September 11, 2017
Melissa Anders, from Model D, interviews Beverly Frederick, a resident of the Rosedale Park neighborhood on Detroit’s northwest side, about beautifying her community, and using Detroit Future City’s Field Guide to Working with Lots to install landscapes that help to manage stormwater runoff.
In northwest Detroit, residents have been revitalizing their neighborhood for years
By: Melissa Anders
Devastated by the recent housing market crash and years of poor economic conditions, Stahelin Avenue was plagued by drugs, vacant homes, and burned down structures.
“We have nice stately homes, we had a wonderful income median at that time, and then here’s this street,” says Beverly Frederick, who lives near Stahelin Avenue in Rosedale Park on Detroit’s northwest side. “It was almost like a forgotten street—you drive past it real fast so you didn’t want to acknowledge that this was a problem within the community.”
Now, people ride their bikes down the street, Frederick says. Lots with abandoned homes have been converted into green space with a butterfly meadow, birdhouses, hydrangeas, roses, and picnic tables. The Detroit Institute of Arts even displayed artwork on the properties, and a ribbon-cutting ceremony was held for the street last year.
“We had a ribbon cutting for the street so that we could usher in some newness, a breath of fresh air, and show them that the community did care about them,” Frederick says. “We wanted to show them what hard work means. And believe me, it was a lot of hard work.”
Frederick is among hundreds of residents who have volunteered their time to clean up, beautify, and revitalize their neighborhood with the assistance of the Grandmont Rosedale Development Corporation (GRDC) and its Vacant Property Task Force throughout the last several years.
The GRDC, a nonprofit that serves five neighborhoods in northwest Detroit, created the task force as a direct response to concerned residents who asked for help convening a group to address the foreclosures and vacancies in their communities.
GRDC had already been renovating vacant homes and reselling them at fair market value to stabilize neighborhood housing prices. With the new task force of resident volunteers, they were also able to focus on property maintenance, code enforcement, and making sure homes weren’t blighted or open to trespassing, as well as foreclosure prevention efforts.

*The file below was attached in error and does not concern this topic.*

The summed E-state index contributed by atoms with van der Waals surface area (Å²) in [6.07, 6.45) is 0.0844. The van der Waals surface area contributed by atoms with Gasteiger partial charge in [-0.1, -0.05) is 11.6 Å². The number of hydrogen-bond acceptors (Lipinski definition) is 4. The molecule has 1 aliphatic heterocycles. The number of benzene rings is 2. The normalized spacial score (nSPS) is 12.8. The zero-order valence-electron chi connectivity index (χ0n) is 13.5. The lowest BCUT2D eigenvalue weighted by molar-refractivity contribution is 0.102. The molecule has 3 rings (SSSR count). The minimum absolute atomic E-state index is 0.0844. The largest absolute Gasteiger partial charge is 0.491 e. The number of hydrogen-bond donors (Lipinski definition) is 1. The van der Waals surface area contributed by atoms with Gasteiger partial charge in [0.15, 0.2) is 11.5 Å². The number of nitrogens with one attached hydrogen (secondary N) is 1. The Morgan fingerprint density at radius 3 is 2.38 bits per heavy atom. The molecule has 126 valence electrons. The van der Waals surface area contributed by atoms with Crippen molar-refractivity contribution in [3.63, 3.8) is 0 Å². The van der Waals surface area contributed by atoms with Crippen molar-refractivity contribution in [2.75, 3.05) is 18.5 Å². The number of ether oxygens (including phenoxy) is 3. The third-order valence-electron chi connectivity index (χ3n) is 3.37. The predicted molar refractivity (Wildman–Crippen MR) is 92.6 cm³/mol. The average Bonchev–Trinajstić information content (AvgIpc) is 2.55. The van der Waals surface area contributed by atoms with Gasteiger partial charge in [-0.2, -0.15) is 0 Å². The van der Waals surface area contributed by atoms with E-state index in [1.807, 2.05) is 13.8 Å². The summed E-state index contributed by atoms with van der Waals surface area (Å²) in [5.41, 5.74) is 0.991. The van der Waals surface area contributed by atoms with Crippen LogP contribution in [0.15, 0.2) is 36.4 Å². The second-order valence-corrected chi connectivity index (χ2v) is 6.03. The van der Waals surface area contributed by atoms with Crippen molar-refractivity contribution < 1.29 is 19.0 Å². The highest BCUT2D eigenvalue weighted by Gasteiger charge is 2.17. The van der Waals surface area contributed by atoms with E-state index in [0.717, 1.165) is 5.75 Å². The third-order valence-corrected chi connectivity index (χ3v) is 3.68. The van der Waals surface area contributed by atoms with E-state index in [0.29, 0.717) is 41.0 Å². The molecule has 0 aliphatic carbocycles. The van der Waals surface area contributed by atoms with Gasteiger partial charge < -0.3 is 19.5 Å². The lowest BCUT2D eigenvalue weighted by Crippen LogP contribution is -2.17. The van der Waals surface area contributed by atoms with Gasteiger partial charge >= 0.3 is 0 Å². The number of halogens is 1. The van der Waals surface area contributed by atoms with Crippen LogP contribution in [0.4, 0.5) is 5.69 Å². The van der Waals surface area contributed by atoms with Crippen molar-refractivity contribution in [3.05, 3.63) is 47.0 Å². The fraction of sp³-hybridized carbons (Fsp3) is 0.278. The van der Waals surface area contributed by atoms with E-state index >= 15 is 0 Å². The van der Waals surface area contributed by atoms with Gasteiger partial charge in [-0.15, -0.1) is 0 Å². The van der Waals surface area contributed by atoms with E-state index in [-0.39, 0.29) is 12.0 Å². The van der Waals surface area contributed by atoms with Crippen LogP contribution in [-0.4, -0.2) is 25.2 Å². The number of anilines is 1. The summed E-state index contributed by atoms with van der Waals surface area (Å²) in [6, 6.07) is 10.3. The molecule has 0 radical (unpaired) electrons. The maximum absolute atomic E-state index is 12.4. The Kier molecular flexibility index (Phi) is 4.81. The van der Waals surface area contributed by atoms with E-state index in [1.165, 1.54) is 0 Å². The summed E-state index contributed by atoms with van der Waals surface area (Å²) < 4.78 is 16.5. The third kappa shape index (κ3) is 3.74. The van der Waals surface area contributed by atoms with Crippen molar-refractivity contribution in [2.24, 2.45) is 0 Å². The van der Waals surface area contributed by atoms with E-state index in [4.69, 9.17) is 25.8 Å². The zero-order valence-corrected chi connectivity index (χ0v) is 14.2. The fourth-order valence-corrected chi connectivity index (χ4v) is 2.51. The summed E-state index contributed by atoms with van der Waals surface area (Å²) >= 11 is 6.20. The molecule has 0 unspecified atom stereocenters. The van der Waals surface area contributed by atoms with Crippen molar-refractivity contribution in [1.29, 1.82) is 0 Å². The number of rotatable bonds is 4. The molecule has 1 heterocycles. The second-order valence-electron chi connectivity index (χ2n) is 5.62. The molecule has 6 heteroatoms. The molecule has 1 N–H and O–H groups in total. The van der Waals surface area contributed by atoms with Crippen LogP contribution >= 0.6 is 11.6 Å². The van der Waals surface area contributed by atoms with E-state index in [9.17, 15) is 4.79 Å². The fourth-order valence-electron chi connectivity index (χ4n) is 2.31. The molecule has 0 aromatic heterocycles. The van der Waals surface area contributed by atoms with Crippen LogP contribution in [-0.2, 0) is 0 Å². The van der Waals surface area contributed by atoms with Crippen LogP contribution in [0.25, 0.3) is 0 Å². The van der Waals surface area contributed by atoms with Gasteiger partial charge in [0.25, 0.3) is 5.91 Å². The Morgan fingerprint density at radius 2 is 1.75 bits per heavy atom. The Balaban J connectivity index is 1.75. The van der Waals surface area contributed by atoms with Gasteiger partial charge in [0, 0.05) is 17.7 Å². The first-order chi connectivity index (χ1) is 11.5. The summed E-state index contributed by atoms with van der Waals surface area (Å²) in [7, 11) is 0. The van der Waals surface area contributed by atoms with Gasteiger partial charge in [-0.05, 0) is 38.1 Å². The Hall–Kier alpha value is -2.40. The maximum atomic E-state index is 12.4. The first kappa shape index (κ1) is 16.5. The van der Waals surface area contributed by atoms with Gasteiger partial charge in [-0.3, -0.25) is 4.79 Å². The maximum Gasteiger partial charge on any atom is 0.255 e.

The task force has been credited with contributing to higher property values compared to other similar neighborhoods that lack such dedicated efforts.
Volunteers maintain lawns, plant flowers, and have even hung curtains and installed solar-powered motion-sensors on vacant properties.
“Our communities are really good at hiding the fact that there are vacancies,” says Chelsea Neblett, program manager for the GRDC. Neblett, who lives in the area, didn’t even realize that the house next to hers was vacant when she purchased her home.
“I completely attribute that to the neighbors who have a roll-up-your-sleeve attitude and will pitch in and help maintain and make sure it doesn’t look like a vacant property.”
There are 18 residents on the task force roster who regularly attend monthly meetings. Large cleanup events often attract 20 to 40 volunteers.
While the task force is fortunate to have dedicated volunteers and has built relationships with various organizations and government departments, it still faces hurdles with funding and access to resources, Neblett says. The task force applies for grants and raises money through events like benefit performances and wreath sales, but it’s always looking for additional resources, funding, and volunteers.
The task force advocates for the demolition of blighted properties and has worked with Detroit Future City’s Implementation Office to install landscaping that manages storm water runoff. It also partners with the United Community Housing Coalition and U-Snap-Bac to offer annual tax foreclosure prevention workshops to teach residents about assistance programs.
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